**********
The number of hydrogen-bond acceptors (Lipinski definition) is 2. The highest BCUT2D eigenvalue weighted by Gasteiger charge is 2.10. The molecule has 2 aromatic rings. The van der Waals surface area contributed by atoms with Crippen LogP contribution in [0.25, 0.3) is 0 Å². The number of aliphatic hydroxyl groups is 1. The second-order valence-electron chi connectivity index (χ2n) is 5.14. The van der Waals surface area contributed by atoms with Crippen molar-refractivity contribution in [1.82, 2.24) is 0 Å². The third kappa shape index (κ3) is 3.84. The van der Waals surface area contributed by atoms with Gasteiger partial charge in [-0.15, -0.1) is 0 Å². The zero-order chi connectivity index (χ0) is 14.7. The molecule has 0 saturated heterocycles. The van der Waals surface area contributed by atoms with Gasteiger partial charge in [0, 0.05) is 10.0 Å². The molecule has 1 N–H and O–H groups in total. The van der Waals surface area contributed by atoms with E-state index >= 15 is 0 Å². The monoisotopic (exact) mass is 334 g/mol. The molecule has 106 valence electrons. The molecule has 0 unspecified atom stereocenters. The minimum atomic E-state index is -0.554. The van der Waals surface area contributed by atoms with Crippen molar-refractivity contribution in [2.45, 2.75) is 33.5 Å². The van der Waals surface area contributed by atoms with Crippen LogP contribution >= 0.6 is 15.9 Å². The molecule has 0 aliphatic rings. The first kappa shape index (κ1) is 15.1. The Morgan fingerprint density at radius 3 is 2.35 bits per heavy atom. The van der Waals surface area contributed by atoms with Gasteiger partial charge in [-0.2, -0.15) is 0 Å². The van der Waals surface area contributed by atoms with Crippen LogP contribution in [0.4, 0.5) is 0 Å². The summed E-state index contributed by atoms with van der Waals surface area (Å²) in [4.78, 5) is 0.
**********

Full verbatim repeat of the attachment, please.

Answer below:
The number of hydrogen-bond acceptors (Lipinski definition) is 2. The highest BCUT2D eigenvalue weighted by Gasteiger charge is 2.10. The molecule has 2 aromatic rings. The van der Waals surface area contributed by atoms with Crippen LogP contribution in [0.25, 0.3) is 0 Å². The number of aliphatic hydroxyl groups is 1. The second-order valence-electron chi connectivity index (χ2n) is 5.14. The van der Waals surface area contributed by atoms with Crippen molar-refractivity contribution in [1.82, 2.24) is 0 Å². The third kappa shape index (κ3) is 3.84. The van der Waals surface area contributed by atoms with Gasteiger partial charge in [-0.15, -0.1) is 0 Å². The zero-order chi connectivity index (χ0) is 14.7. The molecule has 0 saturated heterocycles. The van der Waals surface area contributed by atoms with Gasteiger partial charge in [0, 0.05) is 10.0 Å². The molecule has 1 N–H and O–H groups in total. The van der Waals surface area contributed by atoms with E-state index >= 15 is 0 Å². The monoisotopic (exact) mass is 334 g/mol. The molecule has 106 valence electrons. The molecule has 0 unspecified atom stereocenters. The minimum atomic E-state index is -0.554. The van der Waals surface area contributed by atoms with Crippen molar-refractivity contribution in [2.45, 2.75) is 33.5 Å². The van der Waals surface area contributed by atoms with Crippen LogP contribution >= 0.6 is 15.9 Å². The molecule has 0 aliphatic rings. The first kappa shape index (κ1) is 15.1. The Morgan fingerprint density at radius 3 is 2.35 bits per heavy atom. The van der Waals surface area contributed by atoms with Gasteiger partial charge in [-0.2, -0.15) is 0 Å². The van der Waals surface area contributed by atoms with Crippen LogP contribution in [0.4, 0.5) is 0 Å². The summed E-state index contributed by atoms with van der Waals surface area (Å²) in [4.78, 5) is 0.